Escalating tactics – Throughout the campaign pressure is constantly on the target. Tactics are carefully spaced at the beginning of the campaign to take into account the organization’s capacity and the constant building of pressure on the target.
Personal involvement of the campaign subject – SolNets are not a social service. It is expected that the campaign subjects take an active part in organizing of their campaign. It is also expected that they join the SolNet and help out with other fights in the future.
The SolNet model came out of Seattle, Washington in 2007 with the creation of Seattle Solidarity Network (SeaSol). SeaSol’s model was so successful at winning small scale worker and tenant fights that it spread to cities all over the world. There are currently SolNets in Portland, Brooklyn, East Bay (Oakland), Houston, Philadelphia, Lexington, Bristol (UK), Manchester (UK), Glasgow (UK), Sydney (AUS), Kitchner-Waterloo (CA) and Hamilton (CA).
SolNets work because they restrict themselves to attainable demands. The Solidarity Network movement started in reaction to protest movements which focused on symbolic actions to achieve vague and lofty goals. In the 90s and early 00s protest groups in the U.S. most often focused on shutting down conventions or anti-war demonstrations. These protests were rarely successful and when they were they led to little or no concrete changes in people’s lives. One canceled convention has no real impact on peoples lives. Multiple wins that empower people to make direct changes in their lives were needed to create a new confidence in direct action and direct democracy. Organizers began to ask themselves “what are the most common and noticeable expressions of exploitation that we deal with?” and “what can we win with the capacity we have?”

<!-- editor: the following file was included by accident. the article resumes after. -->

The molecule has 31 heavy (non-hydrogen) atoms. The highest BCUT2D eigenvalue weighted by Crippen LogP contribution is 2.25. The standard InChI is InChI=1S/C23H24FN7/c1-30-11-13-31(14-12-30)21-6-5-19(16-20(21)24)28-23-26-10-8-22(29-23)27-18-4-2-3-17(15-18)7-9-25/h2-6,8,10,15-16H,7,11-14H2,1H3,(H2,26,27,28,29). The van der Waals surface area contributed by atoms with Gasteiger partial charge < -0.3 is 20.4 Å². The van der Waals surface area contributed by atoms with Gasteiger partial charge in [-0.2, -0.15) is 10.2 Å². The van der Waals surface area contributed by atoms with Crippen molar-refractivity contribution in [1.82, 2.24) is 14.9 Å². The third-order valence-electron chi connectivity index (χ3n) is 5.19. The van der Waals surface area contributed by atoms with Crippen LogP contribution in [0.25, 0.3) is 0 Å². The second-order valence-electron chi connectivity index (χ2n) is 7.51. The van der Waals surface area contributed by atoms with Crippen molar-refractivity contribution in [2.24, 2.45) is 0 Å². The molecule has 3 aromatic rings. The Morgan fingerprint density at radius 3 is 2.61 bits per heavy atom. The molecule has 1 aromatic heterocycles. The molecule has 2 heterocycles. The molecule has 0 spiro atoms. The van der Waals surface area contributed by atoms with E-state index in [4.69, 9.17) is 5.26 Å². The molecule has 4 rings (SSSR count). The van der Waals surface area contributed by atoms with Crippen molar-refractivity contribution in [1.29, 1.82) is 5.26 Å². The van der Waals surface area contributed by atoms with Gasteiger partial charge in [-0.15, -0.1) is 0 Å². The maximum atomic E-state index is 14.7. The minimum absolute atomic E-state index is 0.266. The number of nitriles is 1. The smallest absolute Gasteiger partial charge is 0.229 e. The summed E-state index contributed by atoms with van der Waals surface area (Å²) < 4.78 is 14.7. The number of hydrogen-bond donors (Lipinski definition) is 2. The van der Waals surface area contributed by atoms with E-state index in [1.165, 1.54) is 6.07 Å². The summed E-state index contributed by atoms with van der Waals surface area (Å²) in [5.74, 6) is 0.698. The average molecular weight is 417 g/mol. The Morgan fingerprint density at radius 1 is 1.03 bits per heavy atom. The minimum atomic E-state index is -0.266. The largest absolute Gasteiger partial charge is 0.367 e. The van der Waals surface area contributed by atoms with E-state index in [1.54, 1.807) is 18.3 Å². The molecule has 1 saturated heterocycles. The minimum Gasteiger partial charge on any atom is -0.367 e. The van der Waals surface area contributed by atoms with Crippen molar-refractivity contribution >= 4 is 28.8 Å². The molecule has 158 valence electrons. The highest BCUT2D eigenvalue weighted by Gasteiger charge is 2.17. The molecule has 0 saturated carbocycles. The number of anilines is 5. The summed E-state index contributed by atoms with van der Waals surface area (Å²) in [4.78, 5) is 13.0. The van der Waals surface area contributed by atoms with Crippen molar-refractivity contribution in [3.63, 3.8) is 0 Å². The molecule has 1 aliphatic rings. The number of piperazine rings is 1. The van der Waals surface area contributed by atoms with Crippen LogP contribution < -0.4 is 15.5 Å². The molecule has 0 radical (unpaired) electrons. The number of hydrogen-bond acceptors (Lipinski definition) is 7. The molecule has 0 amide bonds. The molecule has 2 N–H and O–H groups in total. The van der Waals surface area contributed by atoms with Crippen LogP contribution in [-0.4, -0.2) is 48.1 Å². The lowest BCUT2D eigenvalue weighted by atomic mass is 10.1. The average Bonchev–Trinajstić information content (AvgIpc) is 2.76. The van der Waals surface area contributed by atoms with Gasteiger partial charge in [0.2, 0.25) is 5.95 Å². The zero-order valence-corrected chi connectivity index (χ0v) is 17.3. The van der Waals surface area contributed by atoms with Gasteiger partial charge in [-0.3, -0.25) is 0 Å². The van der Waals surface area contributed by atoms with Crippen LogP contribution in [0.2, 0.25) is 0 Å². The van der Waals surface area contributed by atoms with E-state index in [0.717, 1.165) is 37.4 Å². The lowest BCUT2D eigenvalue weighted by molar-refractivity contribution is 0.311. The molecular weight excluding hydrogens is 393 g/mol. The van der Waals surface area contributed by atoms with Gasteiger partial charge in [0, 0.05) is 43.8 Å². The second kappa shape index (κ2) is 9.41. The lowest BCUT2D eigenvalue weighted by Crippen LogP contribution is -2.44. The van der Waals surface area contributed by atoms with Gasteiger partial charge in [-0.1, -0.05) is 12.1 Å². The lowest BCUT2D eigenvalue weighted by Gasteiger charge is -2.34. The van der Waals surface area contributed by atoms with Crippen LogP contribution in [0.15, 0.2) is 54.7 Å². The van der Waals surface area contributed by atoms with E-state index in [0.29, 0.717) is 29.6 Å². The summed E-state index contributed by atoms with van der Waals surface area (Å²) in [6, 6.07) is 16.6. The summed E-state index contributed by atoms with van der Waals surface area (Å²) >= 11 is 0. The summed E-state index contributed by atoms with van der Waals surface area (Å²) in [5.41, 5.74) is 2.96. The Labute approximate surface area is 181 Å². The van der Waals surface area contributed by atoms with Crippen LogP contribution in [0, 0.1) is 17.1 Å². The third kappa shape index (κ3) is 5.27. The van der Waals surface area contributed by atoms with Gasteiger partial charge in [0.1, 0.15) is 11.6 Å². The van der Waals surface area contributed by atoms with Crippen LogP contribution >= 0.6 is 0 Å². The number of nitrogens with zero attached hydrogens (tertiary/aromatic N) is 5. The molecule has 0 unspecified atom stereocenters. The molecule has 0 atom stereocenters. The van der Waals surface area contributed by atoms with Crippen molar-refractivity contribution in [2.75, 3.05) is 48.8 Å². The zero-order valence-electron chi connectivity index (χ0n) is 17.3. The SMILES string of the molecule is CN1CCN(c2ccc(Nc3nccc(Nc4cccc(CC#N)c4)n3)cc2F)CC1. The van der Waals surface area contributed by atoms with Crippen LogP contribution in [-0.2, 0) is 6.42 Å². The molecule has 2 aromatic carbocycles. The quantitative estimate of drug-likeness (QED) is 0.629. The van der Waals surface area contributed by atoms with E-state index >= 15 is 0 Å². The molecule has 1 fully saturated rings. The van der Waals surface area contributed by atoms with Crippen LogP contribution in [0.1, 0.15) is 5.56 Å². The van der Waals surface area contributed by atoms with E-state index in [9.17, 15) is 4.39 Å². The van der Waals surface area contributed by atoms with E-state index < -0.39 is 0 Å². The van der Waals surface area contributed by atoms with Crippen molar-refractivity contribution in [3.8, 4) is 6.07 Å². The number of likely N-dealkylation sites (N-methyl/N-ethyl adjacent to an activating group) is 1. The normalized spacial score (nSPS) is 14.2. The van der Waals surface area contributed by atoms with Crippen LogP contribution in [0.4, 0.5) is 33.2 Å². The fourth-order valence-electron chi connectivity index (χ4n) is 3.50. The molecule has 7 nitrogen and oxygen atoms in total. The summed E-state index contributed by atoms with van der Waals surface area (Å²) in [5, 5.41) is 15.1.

An important part to making the larger goals of broad social change attainable and realistic is building communities that can make decisions for themselves. Helping someone plan and carry out a successful campaign to get their stolen deposit back builds confidence in the idea that oppressed peoples can take back the things that are rightfully theirs, and that they don’t have to rely on lawyers or politicians to do it for them.
As SolNets win, they gain supporters. People that have never before taken action against the people that rule over their lives are inspired to be a part of the power that is being built. Instead of seeing the same groups of activists and organizers recycled into new projects, new militants with new ideas are being created. Through effective and life-changing action, the relevance of radical politics is seen. We need to continue this movement by building new Solidarity Networks and by growing the ones that already exist. If you live in an area that already has one then join up or lend your hand. If you want to start your own SolNet then check out this guide:
In my next article I will examine how Solidarity Networks have gone beyond the single fight model and how they they can push on to have a permanent presence in our apartment buildings, workplaces, schools and transit systems.
Check out Brandon Feld's blog at Organized by Anger.